But Watson did something different: “We’re going to open for business,” he told anchor Craig Melvin. He likened his decision to Lazarus rising from the dead — a reference as grandiose as those that seem to have gotten Ozy into trouble in the first place.
Even in the brazen self-hype culture of Silicon Valley, where the mantra for many start-ups has been “fake it till you make it,” Watson appeared to be taking the art of the bluff to an entirely new level: Fake it even after you’ve tanked it.
In its eight years of existence, Ozy Media never achieved prominence as either a practitioner of high-impact journalism or an innovator of multimedia content. But over the past week, it has achieved a kind of infamy, rising from being a relatively small player in the overall digital media market to a megawatt example of dubious business practices and inaccurate marketing claims, as exposed in a series of reports by the New York Times.
Its downfall has also pulled back the curtain on some open secrets of the digital media industry that Ozy managed to exploit — and Watson, the charismatic figure at the center of it, seemed to revel in the attention.
When Melvin asked him whether Ozy had ever “paid for digital traffic,” Watson lit up. “Like everyone, 100 percent," he enthused. “This is such a good conversation to get into because guess who else pays? NBC!”
Watson was right, in part. It’s not uncommon for digital media companies to pay to promote content on platforms such as Facebook in an effort to generate more views of its articles or videos. However, in a sustainable business model, that kind of paid promotion shouldn’t make up the bulk of a site’s traffic. Potential investors and advertisers value media companies that are able to attract audiences in more organic ways without having to subsidize it.
What Ozy seems to have done was rely heavily on paid promotion — creating a mirage that its content was far more appealing to readers than it actually was.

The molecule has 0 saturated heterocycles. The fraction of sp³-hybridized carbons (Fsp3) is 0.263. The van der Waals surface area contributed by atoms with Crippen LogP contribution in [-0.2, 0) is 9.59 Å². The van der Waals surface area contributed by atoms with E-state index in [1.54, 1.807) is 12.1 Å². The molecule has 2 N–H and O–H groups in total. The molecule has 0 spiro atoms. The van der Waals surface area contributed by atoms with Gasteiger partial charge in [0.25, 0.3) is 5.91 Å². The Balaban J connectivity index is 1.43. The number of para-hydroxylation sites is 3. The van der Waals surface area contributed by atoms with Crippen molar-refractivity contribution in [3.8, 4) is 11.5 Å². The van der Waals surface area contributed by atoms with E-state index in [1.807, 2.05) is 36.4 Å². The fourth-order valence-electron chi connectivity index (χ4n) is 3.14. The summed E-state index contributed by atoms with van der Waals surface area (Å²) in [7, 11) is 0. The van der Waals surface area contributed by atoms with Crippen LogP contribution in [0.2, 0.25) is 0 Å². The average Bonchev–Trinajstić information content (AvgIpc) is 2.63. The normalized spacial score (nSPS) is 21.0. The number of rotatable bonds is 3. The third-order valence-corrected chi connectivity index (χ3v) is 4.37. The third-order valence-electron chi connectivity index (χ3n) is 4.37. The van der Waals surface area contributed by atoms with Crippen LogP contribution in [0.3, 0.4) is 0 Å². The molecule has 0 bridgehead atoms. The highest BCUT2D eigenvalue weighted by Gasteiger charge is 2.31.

Despite holding an annual festival, Ozy Fest, that attracted a bevy of celebrity guests, the company existed on the periphery of broader cultural awareness before New York Times media columnist Ben Smith revealed on Sept. 26 that Ozy’s chief operating officer, Samir Rao, had allegedly impersonated a YouTube executive to tout the popularity of the company’s social media videos during a meeting seeking an investment from the banking firm Goldman Sachs.
Watson decried the column as a “ridiculous hit job” and downplayed the impersonation incident as a “very personal mental health issue” that had since been resolved.
From there, however, reporters started digging into the company’s past claims and looked under the hood of the company’s business model, which relied on major corporate advertisers and sponsors.
The fingers pointed at Watson — but the episode says even more about the investors who buoyed Ozy from the beginning.
Media investors are eager to find products that attract young consumers, an advertiser-cherished demographic that remains notoriously difficult to reach. Some investment firms have been inclined to hand out seed money to a wide array of media properties, knowing that many will fail but that a small number of successes could outweigh the losses.
Still, “the fact that no investors seemingly asked for reliable [traffic] numbers or got reliable numbers makes me wonder what investors are doing when they invest in a company like Ozy,” said Chris Roush, the dean of the School of Communications at Quinnipiac University and an expert on financial journalism.
Laurene Powell Jobs, the billionaire widow of Apple founder Steve Jobs and the founder of Emerson Collective, met Watson in the 1990s when both were involved with tutoring students in East Palo Alto, Calif.; as an early backer of Ozy, she lent the company an air of credibility. She served on the board, as did other high-profile backers, including hedge-fund manager and co-owner of the Milwaukee Bucks Marc Lasry, who became the company’s chairman. Powell Jobs stepped off the board in 2017 and Lasry resigned last week.
On Friday, Robin Reck, an Emerson spokeswoman, told the New York Times that the organization “is troubled by the alleged actions of Ozy Media’s senior leadership,” and noted that Powell Jobs “did not participate in the company’s latest investment round.” Reck said that Emerson supported an independent review of the company for which Ozy’s board hired the law firm Paul Weiss.
That investigation, though, has been canceled, after the board members who had called for it resigned. When contacted by The Washington Post, Emerson reiterated its statement but did not offer a comment on the review and said the firm’s representatives would have no further comment. Lasry did not respond to a request for comment.
Warning signs had long surrounded Ozy, though, for anyone who cared to look. In 2017, BuzzFeed News reported that Ozy was among the digital media companies that purchased “fraudulent” readership for its articles — rather than attracting interested readers organically — in an effort to meet targets that had been promised to advertisers like JPMorgan Chase. “We’re committed to only working with reputable and brand-safe publishers, and we don’t take this sort of thing lightly,” a bank spokesperson said at the time.